Belgium is once again implementing several strict measures to combat the rapid rise in coronavirus infections, announced Prime Minister Alexander De Croo during a press conference on Wednesday.
“I want to start by making two observations,” said De Croo. “The first one: the alarm signals are in the red. We see that we have a huge number of infections in our country and the number of occupied beds has doubled in a fortnight.”
“We had all hoped to have a corona-free winter, but our country is not an island. If we look at the European map, we see the same trend across Europe, with a number of countries turning red again,” he added.
“The second observation is that we have the vaccinations, luckily,” De Croo said. “Nine out of ten people have been vaccinated. That is why we are not in lockdown now. That is thanks to all of you.”
“The virus variant we are seeing today is three times more infectious than the one that initially emerged. All alarm signals are red,” he stressed. “That is why we are taking broad measures. Measures everyone can follow, so we can avoid another lockdown.”
The Consultative Committee has opted for an approach of maximum caution, said De Croo. “But above all, this is an approach where we all make an effort together. We put the emphasis on prevention and protection, not closure.”
First of all, limiting social contacts, wearing a face mask and keeping the social distance of 1.5 metres remain of the utmost importance, De Croo stressed. If possible, meeting friends should also be done outside.
“We are also going towards a very broad face mask obligation,” he said. “This includes indoor areas, but also at events if they take place outside.”
This will be made mandatory for everyone from the age of 10 (instead of 12). Whether or not that obligation will also apply to the education sector is up to the Regions to decide, as Education is a regional competence.
Covid Safe Ticket+
Ventilation is crucial, which is why it was decided to better monitor the air quality in schools and, as a result, CO2 meters must be installed in classrooms where many people gather. The same arrangement applies to the workplace.
Teleworking will be compulsory four days a week until 12 December. After that, the obligation will be scaled down to three days a week. An exception is made for companies where teleworking is not possible.
“We are also introducing the ‘Covid Safe Ticket+’ rule,” De Croo said. This means that the face mask obligation will also be extended to all places where a Covid Safe Ticket (CST) is currently required.
In practice, this means at public events and private events with more than 50 people indoors or more than 100 people outdoors, in the hospitality industry, theatres, concert halls, cultural centres, cinemas and indoor amusement and theme parks.
Nightclubs, discos and dance halls that do not want to apply compulsory face masks must require a self-test at the entrance, on top of a valid CST.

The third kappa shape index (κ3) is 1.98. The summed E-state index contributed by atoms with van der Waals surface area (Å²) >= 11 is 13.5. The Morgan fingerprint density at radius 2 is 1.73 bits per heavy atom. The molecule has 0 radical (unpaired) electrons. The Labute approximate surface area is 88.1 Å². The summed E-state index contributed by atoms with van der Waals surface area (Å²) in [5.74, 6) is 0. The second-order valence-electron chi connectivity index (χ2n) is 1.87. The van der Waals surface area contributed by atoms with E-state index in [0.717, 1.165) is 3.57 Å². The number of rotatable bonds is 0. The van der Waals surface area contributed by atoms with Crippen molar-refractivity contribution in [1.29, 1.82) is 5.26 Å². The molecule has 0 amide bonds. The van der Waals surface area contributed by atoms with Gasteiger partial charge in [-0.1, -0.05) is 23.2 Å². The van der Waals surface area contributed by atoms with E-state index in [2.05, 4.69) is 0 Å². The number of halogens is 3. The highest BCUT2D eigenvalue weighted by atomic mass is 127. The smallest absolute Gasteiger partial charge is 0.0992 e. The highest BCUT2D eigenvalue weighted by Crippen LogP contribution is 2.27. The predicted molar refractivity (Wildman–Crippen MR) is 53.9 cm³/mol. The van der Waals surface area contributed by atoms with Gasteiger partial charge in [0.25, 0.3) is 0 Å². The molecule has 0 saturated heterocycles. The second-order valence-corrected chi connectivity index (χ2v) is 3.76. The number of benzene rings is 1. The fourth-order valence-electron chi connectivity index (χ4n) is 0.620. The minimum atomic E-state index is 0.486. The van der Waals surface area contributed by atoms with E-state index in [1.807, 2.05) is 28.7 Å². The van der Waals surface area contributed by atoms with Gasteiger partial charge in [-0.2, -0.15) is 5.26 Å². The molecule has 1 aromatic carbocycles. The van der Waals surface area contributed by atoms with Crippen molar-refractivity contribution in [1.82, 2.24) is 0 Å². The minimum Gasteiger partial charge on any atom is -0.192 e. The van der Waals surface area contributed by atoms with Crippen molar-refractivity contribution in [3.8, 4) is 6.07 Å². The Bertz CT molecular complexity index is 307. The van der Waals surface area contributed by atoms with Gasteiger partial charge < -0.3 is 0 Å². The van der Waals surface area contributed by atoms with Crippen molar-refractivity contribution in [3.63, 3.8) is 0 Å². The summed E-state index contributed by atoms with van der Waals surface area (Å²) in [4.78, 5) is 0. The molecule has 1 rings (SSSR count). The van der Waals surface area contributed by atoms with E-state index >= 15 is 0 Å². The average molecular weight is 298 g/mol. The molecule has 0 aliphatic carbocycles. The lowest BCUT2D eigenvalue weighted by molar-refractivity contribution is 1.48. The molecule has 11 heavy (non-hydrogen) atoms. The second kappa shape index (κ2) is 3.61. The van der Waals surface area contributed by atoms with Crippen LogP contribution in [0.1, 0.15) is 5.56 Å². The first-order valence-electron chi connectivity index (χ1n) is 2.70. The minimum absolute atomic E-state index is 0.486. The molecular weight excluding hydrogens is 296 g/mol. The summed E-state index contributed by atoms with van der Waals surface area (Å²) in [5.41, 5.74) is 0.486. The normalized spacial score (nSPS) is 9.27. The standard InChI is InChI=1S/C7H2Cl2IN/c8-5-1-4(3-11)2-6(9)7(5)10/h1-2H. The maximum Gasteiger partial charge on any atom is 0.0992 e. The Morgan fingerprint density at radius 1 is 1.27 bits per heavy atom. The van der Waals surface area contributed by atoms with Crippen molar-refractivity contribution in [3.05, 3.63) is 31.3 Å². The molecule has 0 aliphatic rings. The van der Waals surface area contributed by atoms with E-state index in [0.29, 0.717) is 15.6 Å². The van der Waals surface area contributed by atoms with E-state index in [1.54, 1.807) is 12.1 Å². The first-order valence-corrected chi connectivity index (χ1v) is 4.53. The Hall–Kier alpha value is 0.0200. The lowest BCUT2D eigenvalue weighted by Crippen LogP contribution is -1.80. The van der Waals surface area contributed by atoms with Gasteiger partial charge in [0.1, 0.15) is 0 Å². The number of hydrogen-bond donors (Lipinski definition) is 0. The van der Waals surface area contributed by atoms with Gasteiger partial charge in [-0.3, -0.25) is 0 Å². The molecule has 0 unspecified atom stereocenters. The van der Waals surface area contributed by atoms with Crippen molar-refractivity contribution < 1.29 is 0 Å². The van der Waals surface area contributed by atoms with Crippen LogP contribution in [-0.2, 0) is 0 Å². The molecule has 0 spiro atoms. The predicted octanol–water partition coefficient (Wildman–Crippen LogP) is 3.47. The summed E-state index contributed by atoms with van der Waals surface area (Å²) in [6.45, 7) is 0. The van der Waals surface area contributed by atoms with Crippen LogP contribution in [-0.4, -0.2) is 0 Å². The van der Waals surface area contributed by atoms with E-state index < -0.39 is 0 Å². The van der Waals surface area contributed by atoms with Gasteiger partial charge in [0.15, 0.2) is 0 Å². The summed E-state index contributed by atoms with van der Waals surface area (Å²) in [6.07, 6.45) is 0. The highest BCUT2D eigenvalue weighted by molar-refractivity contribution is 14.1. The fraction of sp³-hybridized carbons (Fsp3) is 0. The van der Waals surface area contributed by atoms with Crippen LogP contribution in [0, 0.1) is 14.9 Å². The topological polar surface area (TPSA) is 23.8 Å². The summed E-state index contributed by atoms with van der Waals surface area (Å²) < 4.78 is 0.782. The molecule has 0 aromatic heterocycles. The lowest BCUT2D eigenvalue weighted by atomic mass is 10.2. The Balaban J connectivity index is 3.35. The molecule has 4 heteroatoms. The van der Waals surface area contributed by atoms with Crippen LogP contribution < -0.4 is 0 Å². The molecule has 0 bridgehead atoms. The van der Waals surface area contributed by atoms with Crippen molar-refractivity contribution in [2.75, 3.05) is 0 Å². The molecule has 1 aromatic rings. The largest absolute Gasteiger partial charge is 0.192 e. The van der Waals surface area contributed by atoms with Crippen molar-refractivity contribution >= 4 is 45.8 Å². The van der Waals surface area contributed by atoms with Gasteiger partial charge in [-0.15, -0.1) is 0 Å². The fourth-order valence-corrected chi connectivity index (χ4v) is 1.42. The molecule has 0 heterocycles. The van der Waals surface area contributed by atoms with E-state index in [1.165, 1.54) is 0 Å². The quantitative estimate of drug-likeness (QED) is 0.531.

For those who are fully vaccinated, a third shot will be given “as soon as possible,” De Croo said. There is no concrete timing yet, but he hopes that it will become clear how and when this will happen in the coming weeks.
Additionally, if there is a favourable opinion from the Superior Health Council and approval from the European Medicines Agency (EMA), vaccination of 5-11-year-olds will start as soon as possible. This will be done voluntarily.
‘An explosion of infections’
“These decisions are not easy. For many people they are undoubtedly disappointing,” said Federal Health Minister Frank Vandenbroucke. “But this is an absolute minimum.”
“Right now, we have an explosion of infections. I will give one figure that will also be on the Sciensano dashboard tomorrow: on 8 November, there were 15,224 infections in our country. The provisional figure for Monday, 15 November is 19,306,” he added.
“This is truly an explosion of infections. We must intervene everywhere and strongly,” Vandenbroucke said, stressing that checks and controls will be stricter from now on as well.
“Action will be taken if there are no CO2 meters, if the CST is not used correctly, and so on,” he said. “If we do not take the measures seriously, we will not get to the end of this.”
“The consequence is that people who have been vaccinated, but who have less resistance – such as those who are in poorer health, those who are older – are the ones who end up in hospital,” Vandenbroucke said.
“Even if the vaccines are an extremely good protection, when there is so much virus going around, there are a lot of casualties,” he added. “It is very sad to have to say that, despite all our efforts. We have to fight it together, in all sectors, in solidarity.”
These measures will enter into force on 20 November 2021 and will apply until 28 January 2022. In early January, the Consultative Committee will meet again to evaluate the situation and the restrictions.